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The Wallace Miner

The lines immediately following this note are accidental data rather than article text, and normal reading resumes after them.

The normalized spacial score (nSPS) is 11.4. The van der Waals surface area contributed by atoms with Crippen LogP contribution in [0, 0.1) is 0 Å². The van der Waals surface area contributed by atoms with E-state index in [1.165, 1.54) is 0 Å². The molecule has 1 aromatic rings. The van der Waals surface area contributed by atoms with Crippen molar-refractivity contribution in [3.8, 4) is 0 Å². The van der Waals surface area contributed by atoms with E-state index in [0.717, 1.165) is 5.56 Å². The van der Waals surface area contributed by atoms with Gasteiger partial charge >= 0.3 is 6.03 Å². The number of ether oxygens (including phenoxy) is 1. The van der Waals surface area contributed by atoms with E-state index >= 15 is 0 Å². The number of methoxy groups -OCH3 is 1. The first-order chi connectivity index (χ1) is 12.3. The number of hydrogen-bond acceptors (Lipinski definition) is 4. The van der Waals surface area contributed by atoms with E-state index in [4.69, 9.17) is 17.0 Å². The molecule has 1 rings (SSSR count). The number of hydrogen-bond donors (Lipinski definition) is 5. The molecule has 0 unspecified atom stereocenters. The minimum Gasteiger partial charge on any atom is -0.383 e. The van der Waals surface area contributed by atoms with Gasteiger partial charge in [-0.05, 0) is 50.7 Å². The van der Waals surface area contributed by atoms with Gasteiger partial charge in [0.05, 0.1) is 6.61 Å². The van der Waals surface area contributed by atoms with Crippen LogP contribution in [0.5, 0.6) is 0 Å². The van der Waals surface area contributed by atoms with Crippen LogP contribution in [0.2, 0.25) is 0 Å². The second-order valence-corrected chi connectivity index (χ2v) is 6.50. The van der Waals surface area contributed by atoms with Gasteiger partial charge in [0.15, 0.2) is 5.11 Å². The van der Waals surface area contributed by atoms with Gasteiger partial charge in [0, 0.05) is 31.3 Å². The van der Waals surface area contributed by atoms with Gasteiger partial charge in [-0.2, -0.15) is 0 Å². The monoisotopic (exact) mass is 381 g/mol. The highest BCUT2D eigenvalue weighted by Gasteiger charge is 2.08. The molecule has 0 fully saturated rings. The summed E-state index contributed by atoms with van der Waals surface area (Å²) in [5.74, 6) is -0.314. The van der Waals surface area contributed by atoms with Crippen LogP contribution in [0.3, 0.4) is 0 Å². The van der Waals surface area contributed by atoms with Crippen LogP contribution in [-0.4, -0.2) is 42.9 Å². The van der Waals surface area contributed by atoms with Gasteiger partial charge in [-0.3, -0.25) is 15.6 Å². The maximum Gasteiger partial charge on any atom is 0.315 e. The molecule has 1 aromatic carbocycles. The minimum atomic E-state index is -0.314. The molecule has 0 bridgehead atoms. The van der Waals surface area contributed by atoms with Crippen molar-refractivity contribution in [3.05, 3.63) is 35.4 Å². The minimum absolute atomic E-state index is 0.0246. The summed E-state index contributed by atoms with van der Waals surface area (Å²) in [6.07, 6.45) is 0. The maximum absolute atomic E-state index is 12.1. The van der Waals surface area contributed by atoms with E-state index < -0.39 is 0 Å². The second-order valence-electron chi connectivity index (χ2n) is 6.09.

_ . , _ „ Bntered at the Postofflce In Wallace, Idaho, as second class Mall Matter. Published Every Thursday by WALLACE PRINTING COMPANY Wallace Idaho. Elks Temple Building $06 Bank Street Editor A. J. DUNN Subscription price, perl annum.... 11.00 Foreign, Canada and all countriea in Postal Union, per annum. I.S0 Thursday, May 9, 1918. POSTPONE MEETING OF NORTH IDAHO NEWSPAPER MEN. At the risk of being charged with a lack of courtesy and hospitality, and In a measure rendering the people of Wallace subject to that charge, the Miner rises to suggest that the meet ing of the North Idaho Press associa tion, which is scheduled to be held in this city next month, be postponed un til the close of the war. Although this paper was nut represented at the meeting In Moscow when the associa tion was organized, It Is nevertheless in full sympathy with Its purposes and expects to become affiliated with the Under these circum organization, stances the Miner feels Justified In making the suggestion that the meet ing planned for this city be postponed, believing that the officers and mem bers of the association will coincide with Its view when the matter is brought to their attention. The newspaper men of Wallace and the Coeur d'Alene district and the peo pie generally will be glad to welcome north Idaho, the newspaper men of entertain them socially and make it possible for them to Inspect the great mines and mills of the district, and thus gain a personal knowledge of the great Industry that contributes so much directly and Indirectly to the prosperity of the people. In all parts of the state. But It Is the opinion of the Miner that this Is not the time for a gathering and entertainment of this kind, and this view It believes, will be concurred In by the newspaper frat ernity at home and those who would be our guests. We have Just passed through the third Liberty loan drive and are Just entering the second Red Cross drive. This will doubtless soon be followed by a drive for the Y. M. C. A. and K. C. war work. And while these are In progress the sale of thrift and war savings stamps must continue to be pushed with patriotic energy, us well as other war activities on a lesser scale, but of corresponding import ance. Summed up, this Is a time when the energy of all the people must be concentrated to the supreme purpose of winning the war. A meeting of the North Idaho Press association next month would not contribute to that end; on the contrary it would for a considerable time divert the attention of newspaper men from that work, as well as the attention of those upon whom would devolve their entertaln The money spent for railrond fare and hotel accomodations, and for banquet and other forms of entertain ment for the visitors, would serve a far more useful purpose If given to the Red Cross nr invested In war sav ings stamps, underestimate the value of the press association, but Its usefulness will re main negligible until the great battle for human "freedom, which includes the freedom of the press, has been won. Being published in the city to which the newspaper men have been Invited, the Miner had hoped that the sugges tion that the meeting be postponed until the close of the war would come from an outside source. ment. The Miner does not No such pro posal having been made, this paper has felt impelled to make the sugges tlon for no other than the patriotic It Is hoped that our position and views will be fully appreciated and approved by the news Wait till reasons given above. paper men of north Idaho, the war Is aver and the great victory Then can the newspaper men take up the work of the association free from the overshadowing influence of war, and the people of this city and district, victors In the great conflict and In the full enjoyment of peace and prosperity, free from the burdens of war, will give them a reception that will make every visitor glad that the meeting was postponed. won. THE AMERICAN RED CROSS MUST HAVE HUNDRED MILLION. . Preparations are being made for the second Red Cross drive which Is ex pected to raise $100,000,000, the same •mount that was raised In the first drive. That the amount will be quick ly subscribed does not admit of a doubt, for to think otherwise would be , to question the desire of the American people to do everything within their I power for the care and coinfort of our soldiers at home and abroad and on We might as well consider I depriving our soldiers of food, cloth the sen. ing, guns and ammunition as to con sider withholding from them care In The Red case of sickness or wounds. Cross is an essential branch of the army and navy service, and is recog nized as such by the government, but the government makes no approprla It Is therefore tlon for Its support, dependent upon the voluntary contri butions of the American people, and In this they have never failed. Idaho's share of the $100,000,000 to be raised is $300,000. drive the state raised $350,000, and the h mount allotted to Shoshone county was $50,000. of this county In the coming drive is not definitely known, but whatever ii is the amount will be forthcoming. Bn prepared to contribute liberally to this cause which is nearest the hearts o' Your boy, your father, In the former What will be expected the people, your brother or your dearest friend may be saved from death by the work See that the organ ization has ample funds which will in sure every soldier and sailor having the most careful attention In case of sickness or wounds. of the Red Cross. GOVERNOR ALEXANDER NOT TO BE CANDIDATE. The political atmosphere in Idaho, so far as the democratic party Is con cerned, has been somewhat clarified by the formal announcement by Gov ernor Alexander that he will not be a candidate for reelection this fall or for any other office within the gift of the people; that for the present at least his political career will end with the expiration of his present term, when he will again be "M. Alexander, plain American citizen of old." Con tinning he says: "The statement that 1 shall re 1 tire to private life is made with out any reservation and is not made for the purpose of changing my mind hereafter. I feel that my life labors politically have ended for the present at least and I shall not be a candidate for any office within the gift of the people at the coming election." With characteristic assurance, the governor'reviews his official record and of course finds much therein for He points to the fact that he was the only democrat elected when he first entered the state house and that the succeeding term self felicitation. all state otfiees with two or three ex ceptlons were filled by democrats, a situation for which he evidently takes credit, for he says "I am proud to say upon my second election the peo ple trusted not only myself, but gave us un entire state ticket with one or two exceptions." As a matter of fact, Governor Alexander was not elected either time through the expression of His first public confidence in him. election was due solely to the disor ganized condition of the republican party and the dissatisfaction of the people, both due to alleged irregular ities and outright thefts In the state house during the Haines administra tion. There was no evidence that Governor Haines was involved in any questionable transaction and it was through his personal efforts that the chief offenders were landed In prison. But the people were In a frame of mind that would not be reconciled to anything short of a change in the head of the administration, fortunate in being the opposition can didate at a time when the republican Alexander was! was foredoomed to defeat regardless of the personality of his opponent. His administration was a burlesque, but he seized the opportunity It gave him to build up a machine In the' democratic party which gave him the nomination two years ago. Again his lucky star came to his rescue and saved him from overwhelming repudi ation at the polls by a margin so slim that It probably could have been wiped out altogether by a recount in a few precincts. A tidal wave In the form of Woodrow Wilson and "he kept out of war" swept over Idaho along with practically every western state and gave us two more years of Alex ander. His record which he lauds with 111 concealed vanity and conceit in announcing his political exit has been u constant humiliation to the people of the state, and he retires not because he has had a surfeit of poli tical honors, but because he knows the people have had a surfeit of Al exander. .One kind of hypocrite is h« man who. after thanking the Lord lor his dinner, proceeds to find fault v 1th the cook. During the campaign he pointed out the strong ' nosslbilitv that we would become in | volved in the world war, our alarming | j unpreparedness, and condemned the I MUST BE NO IMMUNITY FROM CANDID CRITICISM. The speech of Charles E. Hughes before the Publishers' association In New York the other day, in which he defended the right to criticise the ad ministration, recalls the fact that Mr. Hughes himself, during the campaign, was severely criticized for what was termed his attacks upon the adminis even his critics tratlon, but which must now concede were proper and well founded criticisms. Inaction of the administration which : was jeopardizing the safety of the na-! „ . , . „ ion or po tica a van ge. e con demned the pre-election promise to j the "Big Four" railroad brotherhoods i as a direct deal for the delivery of de- j mocratlc votes, and in many other matters of less Importance he took the administration to task for playing politics at the expense of the general welfare. Events have more than vin dicated Mr. Hughes' attitude at that ! I I fore the publishers he gave consider- | able attention to the question of the j time. In the course of his speech be right to criticise the administration, | i and it is significant that his words uddressed to an organization made up of newspaper men were received with j frequent outbursts of approval. Hughes said In part: Mr. I : "We may reserve our partisan differences for other matters than the war—for policies aside from the conduct of the war. In this great crisis we bend our common strength to fight our common bat tle, and we speak, not as demo crats or as republicans, but as citizens whose only rivalry is their zeal to win. "Of course, it Is just as easy to be a partisan in assailing criti cism as in criticism Itself. The man who defends everything that is done by his party or his party leaders is Just as partisan as the man who assails everything that the opposing party does or plans. War demands fighting men, who see straight and shoot straight. It also demands fighting critics, who see struight and are honest and candid in criticism. It is a commonplace that a public officer learns more from his critics than he does from his admirers. He seldom learns from anyone but his critics. If we had to choose be tween partisanship with criticism and the absence of both partisan ship and criticism, I should un hesitatingly choose the former, for while the venomous shafts of partisan malice seldom hit the mark, the country can not afford to turn its destiny over to anyone who is guaranteed Immunity from candid criticism." 1 1 | i J. HAM'S LOQUACITY A DIRECT HELP TO THE HUN. Senator James Hamilton Lewis is reported to have stated in a recent public address that Germany would sue for peace and the war would cease by July of this year, ments are exasperating, mischievous, and if coming from the lips of almost any other man they would promptly create the belief that the speaker was irresponsible, boasts that he Is the spokesman of the president, and on the floor of the senate he is accorded that distinction by the democratic side, at least. News papers, men of affairs, men who have been on the front, have repeatedly cautioned against the emlttance or the acceptance of these Irrational utter ances, which have a decided tendency Such state But Senator Lewis j 1° create a relaxation on the part of i tbe Propagandists, translated, and spread j broadcast to subserve enemy ends. uninformed, and which are promptly seized upon by German It there Is no way to convince Senator Lewis of the advisability of maln j tabling a discreet tongue, certainly j President Wilson should take some 8te P s t0 rld himself of the implication that he is the of for Lewis' dangerous drivel. Few people believe that he is the source, but Lewis has rather sought the soft im peachment In order that he might bask In some sort of reflected White It is high time for a House glory. quietus to be put on this Lewis brand pacifism, and not the admonitory finger, but the penitential, pedagogic birch should bring the president's pupil to his senses. The last heard of Francis J. Heney, who came to Washington to "bust the trusts," the supreme court had refused to grunt him the right to paw over all the papers of the meat companies. Heney has subsided. It is remarked In Washington that Heney came In like a lion and went out like one of Bo-peep's lambs—leaving his tall be hind him. The country is too full of fulminate to have such a firebrand at large. TWO WON MEDALS FIRST DRIVE The Boy Scouts of Wallace sold jbonds aggregating $22,600 in the third Liberty loan drive. There was keen rlvalry between the memb,,rs of the two troops, and it was a singular co nt .|(j ence that the total amount sold by eac h troop was the same, $11,300. BOV SCOUTS SELL BONDS ELEVEN TO GET MEDALS AND WILL RECEIVE BAR8 FOR THIRD. Troop 1, however, led troop 2 in num ber ot bond8 8old - ,he former dl8 P° 8 - lag of 104 and the latter 86. Scout i<j xec . u ti V8 Percy Frazier expressed Kreat 8at i S f ac tion with the work of the boys not only In the sale of Liberty bonds, but In selling thrift and war savings stamps also. The record of ' sales for each scout is here «iven: Norman White .. Herbert Solum .. Harold Wallace . BenJamin Thomas Ralph Gundlach . Troop 1—C. H. Veazie, Scoutmaster. Bonds Amt. $ 1,000 Janies Gyde Carl Hagar II 200 1 1,150 6 650 650 5 940 11 1,100 12 400 Lawrence Bloom Eugene Moon John Featherstone Robert Dunn . 1 150 3 Lorentzen 500 3 1,000 11 700 4 Ernest Clizer .. Edwin Anderson Ralph Kain . .. 1,250 1,150 14 14 500 3 $11,300 Troop 2—C. y\. Craig, Scoutmaster. Bonds Amt. $ 500 1,450 .104 Total . . Lawrence Eddins Leslie Lieb . Wesley Lleb ... Kenneth Morrow Robert Cummins Paul Leuschel . . Norbert Murphy George Walker . John Fergolia James McCarthy |Lyle Besaw .... Clifford Hultner 10 400 1 1,050 10 COO 1,250 13 650 6 1,000 10 450 9 23 3,400 450 10n $11,300 Total 86 Medal Winner. The national government, in recog nition of the value of the work of the Boy Scouts, offered a medal of honor to every boy who sold ten or more I bonds, without regard to the amount. The government also awarded medals under the same terms in the first and second drives. In the second drive the scouts of Wallace did not part Id pate actively, but in the first drive ! medals were won by Leslie Lleb and Robert Dunn. These two scouts were I also among the winners in the third Liberty loan drive and each will re- ; ceive a bar from which the medal will The names of the . i be suspended, medal winners in the drive just closed, j together with the number of bonds sold by each, follow; James McCarthy, 23; Edwin Ander son, 14; Ernest Clizer, 14; Paul Leus chel, 13; Italph Gundlach, 12; James Gyde, 11; Benjamin Thomas, 11; Robert Dunn, 11; Leslie Lieb, 10; Ken neth Morrow, 10; George Walker, 10. VICTORY FOR UNIVERSITY. (Moscow Star-Mirror.) The decision of the state supreme court in the case of the board of ed ucation vs. State Auditor Van Du ; ; sen, is a victory for the university of Idaho and for right, the money which rightfully belongs to i the university Is to be given to It and that funds so badly needed for earry It means that Ing on the great work of education are to be used for that purpose. The de cision Is a direct rap at Clarence Van Dusen whose attitude In defying the • federal law has caused much adverse criticism. and members of the state board of i education and the educational institu tions of the state were uncalled for, his statement made therein were un founded and his general attitude hasi His attack on Dr. Bryan been wrong. The order that $80,000 which belongs to the university but lias been used for other purposes must be paid to the treasure^ of the board of regents and used to pay the expenses of the school. Every one but Van Dusen and his few supporters will toe delighted with the decision of the court which sets a precedent that will stand for all time In this much mooted question. CREEL AND UNPREPAREDNESS. (Philadelphia North American.) For of what Is It that we are to be proud? Of having demanded of em battled Germany "strict accountabil ity" while deliberately avoiding the most elementary preparations to exact It? Of having delivered a series of ul timatums which we had no intention or power to enforce? To have been prepared, says Mr. Creel, "would have given the lie to everything we believed in." Wouldn't It have given the lie to our demands that Germany stop mur dering our citizens? Or to our cham pionship to the rights of nations and the sacred principles of humanity? Or to our faith In the democracy which was won and preserved on bloody fields of battle? Surely false* senti ment was never more audaciously sup ported by false reasoning, But turn from the dead past to the living, threatening present, and Inquire what this sniveling pride In our un preparedness means. It means. If It means anything, that we are to be proud not only of having rejected the duty of making ready, but all the lamentable results of that policy. We are to be proud of soldiers shivering In winter camps overcoats; of military hospitals lack ing heat and sanitation and water supply; of American troops depend ent upon our hard pressed allies for artillery and machine guns and the |very uniforms they wear; of the fight ing Bons of the republic sent into the trenches without an American airplane to defend them from the marauding Hun; of seeing war worn Britain and burdened France battling against cruel odds because American aid Is meager and belated; of being lookers on at liberty's Armageddon, weight Is given to governmental errors end inefficiency, the all sufficient rea son for every one of these failures is that America entered the war unpre without For when full pared. " We bave every reason to beUeVe ''' said a German paper a few months ago, "that the menacing words, 'Too Late' will be the title of America's .help when it Is recorded in history.'' The boast la a vain one. America, The help of splendidly aroused at last, will not be too late to make sure the smashing of that hideous thing which has sprung at the throat of civiliza tion. But It will be too late to save this nation from the everlasting re proach of defaulted obligation; too late to reestablish freedom without sacrifices which no mind can measure and which might have been averted; too late to save the tens of thousands of gallant men who are perishing in France and Flanders today by reason of our belated coming. Because of these things America now will fight and endure with sterner resolve. God gives her reason and memory, will she be proud. But of them never, while INTERSTATE-CALLAHAN. Directors Will Meet on May 20 to Declare Dividend. According to Skillings Mining Re view, of Duluth, the directors of the Consolidated Interstate-Callahan Min ing company will meet In New' York May 20 for dividend action, board did not get together April 20, ow'lng to the imperative absence of some of the members, and It is quite The probable that a double quarterly divi jdend will be authorized at the forth coming meeting, payable about June It will be recalled that the corn 30. pany passed the first quarter dividend, or rather deferred would be a better way of putting it, until the company should know just what would be ex pected of it in the way of the new federal taxes. This has since been The stockholders may ascertained. reasonably expect a double dividend, !°r P* r 8hare - The re K ular quar tw, F dlv ' dend 18 50 cent8 P er sbare Interstate-Callahan will be in posl Uon to P ay J1 P er share June 30 with — Competition Between Troop* Brings Good Results. A contest between Troops 1 and 2 in the sale of thrift and war savings stamps closed last Saturday evening. The contest was won by Troop 2, but easo SCOUTS SELL 8TAMPS. line individual records were made by scouts In both troops and the total Is a Ill<>8t commendable showing for the Wallace boys. Harold Wallace made the high record in Troop 2, having sold $3597. In Troop 1, Bid win Ander son won the honors with $1262. Fol lowing is the result in detail: Harold Wallace $3,597.00 25.00 260.00 130.00 15.00 315.00 15.00 231.00 52.00 850.00 45.00 15.00 Laurence Eddln Kenneth Morrow Paul Leuschel Herbert Solum Ben Thomas ... ; Ralph Kane _ ; Robert Dunn .. Egll Lorentzen Ralph Gundlach Eugene Moon .. Wesley Leib of to i • of i ;WHY AMERICA FIGHTS GERMANY war ' a11 tre e Peoples must either sub mit to Germany's domination or else Total $6,812.50 "If democracy is conquered In this give up a part of their democracy In order to resist her. We must fight Germany in Europe with help, that we may not have to fight her^here In America without help." In a booklet entitled, "Why Amer ica Fights Germany," issued by the committee on public information to day, Prof. J. S. P. Tatlock, of Stan ford university, thus sets forth the fundamental reason for our partici pation in the war. He shows how Germany has drowned our citizens, sunk our ships, Intrigued against us, and outraged our sentiments of right and humanity by her unspeakable outrages In Belgium and France, founded as they are on deliberate principle and precept. He adds, "If we had not fought Oermany after her false and brutal conduct we should have been despised by all the world, Including the Germans." The publication may be obtained free by writing to the committee on public Information at 8 Jackson Place, Washington, D. C. statements. It was assumed that the 'official bulletin" would be more reliable than the dally press because the newspapers are in many Instances owned and ed ited by partisans, demonstrated, however, that the offl Experienoe has clal bulletin is also edited by a parti san, and one who is not restrained, as a private editor is, by the danger of loss of subscribers If he publishes mis if TO SMI HE HD HKD VUE OF US UTAH 8CHOOL OF MINES I8SUES BULLETIN FREE FOR THE A8KING. An interesting bulletin has Just been Issued by the University of Utah entitled "Mine Sampling and the Com mercial Value of Ores." The author is Robert S. Lewis, professor of min ing, who, in a letter traasmiting a copy of the bulletin to the Miner, says: "So many samples have been brought to the university and have proved to be of little or no value be cause they were not properly taken that the enclosed bulletin has been written In an attempt to explain the principles of sampling and estimat ing tonnage in a simple manner that can be understood by anyone who can read and write." The subjects discussed In the pub lication include "What Is a Mine?'' "What Is a prospect?" "Sampling," "Calculating Mineral Content and Tonnage," "Commercial Value of Ores," "Contract for Lead Ores," also for copper and zinc. Under sampling and calculating mineral content and tonnage, numerous illustrations are used and simplified forms of calcula tion presented, which contribute much toward making the publication of practical value. Prof. Lewis expresses the hope that the bulletin will obtain a wide circulation among prospectors and those who lack technical training in mining. The bulletin may be ob tained free of charge by addressing "Director State School of Mines, Salt Lake City, Utah." Scope of .the Work. The purpose of the 'bulletin is stat ed by Prof. Lewis In the following paragraph; "This bulletin has not been written for the practicing mining engineer. It is a primer by means of which those unacquainted with the business of mining can gain a knowl edge of the elementary principles In volved in estimating tonnage and val uing ore. Such questions as the weigh ing of end samples taken along one side of a block of ore, the proper rat ing to be given samples used more than once in making calculations, and more refined methods of sampling the true widths of bands of ore, have been purposely omitted. Figures given are sometimes compromises between two extremes, because a detail discussion of the points involved would require too much space and might confuse the reader. Nevertheless, the Information given should enable a prospector to take samples that are fairly represen tative of a deposit, instead of the usual grab samples, which are mis leading and therefore worse than none." BUNKER HILL 8MELTER. What Inspector Bell Says—Investi gates New Metal. While In Spokane the other day Robert N. Bell, state mine Inspector, made the following statement; "The smelter of the Bunker Hill and Sullivan Mining and Concentrat ing company at Kellogg, Idaho, has been tuned up in fine shape, making about 120 tons of refined lead bullion dally and as smoothly as an old and w'ell established plant, company Is finding a market for Its lead bullion output with the middle west oxidizing plants. This market is made possible by the purity of the product. "The Bunker Hill silver refinery Is doing almost perfect work and making a product that Is probably excelled by no other refinery In the country. "The labor situation seems to be the only handicap in Idaho, appear to be running shorthanded. New development is suffering In con sequence, all operations being confin ed largely to ore production. "I have been in the north end of the state in an investigation of a new discovery of mineral that Is in demand by the government, but am not prepared to make a statement at this time as to the results of my In quiry." It is The All mines TARBOX. Larga Body of Milling Ora Developed on 800 Level. J. P, Hall, mining engineer, return ed from the Tarbox, near Saltese, on Tuesday evening, where he had been engaged In making surveys on the 800 level. He expressed himself with considerable enthusiasm regarding the showing of ore on the property, and advanced the opinion that a mill would place the property on a profit earning basis. The big ore shoot on the 800 level has now been proved for 176 feet. It varies In width from 25 to 40 feet of good mill feed, the amount of lead showing an Increase over the zinc as compared with the showing on the upper levels. There Is also considerable copper. A sta tion Is now being cut preparatory to starting a winze from the 800, which will be sunk 200 feet following the ore. The company is also planning to raise from this level to the 600. Loud chortles arose from the British tank's crew, As the sturmpanzerkraftwagen Into view; They killed of its occupants all that were killable, Then ehot the machine in the 28th syllable. came —Exchange.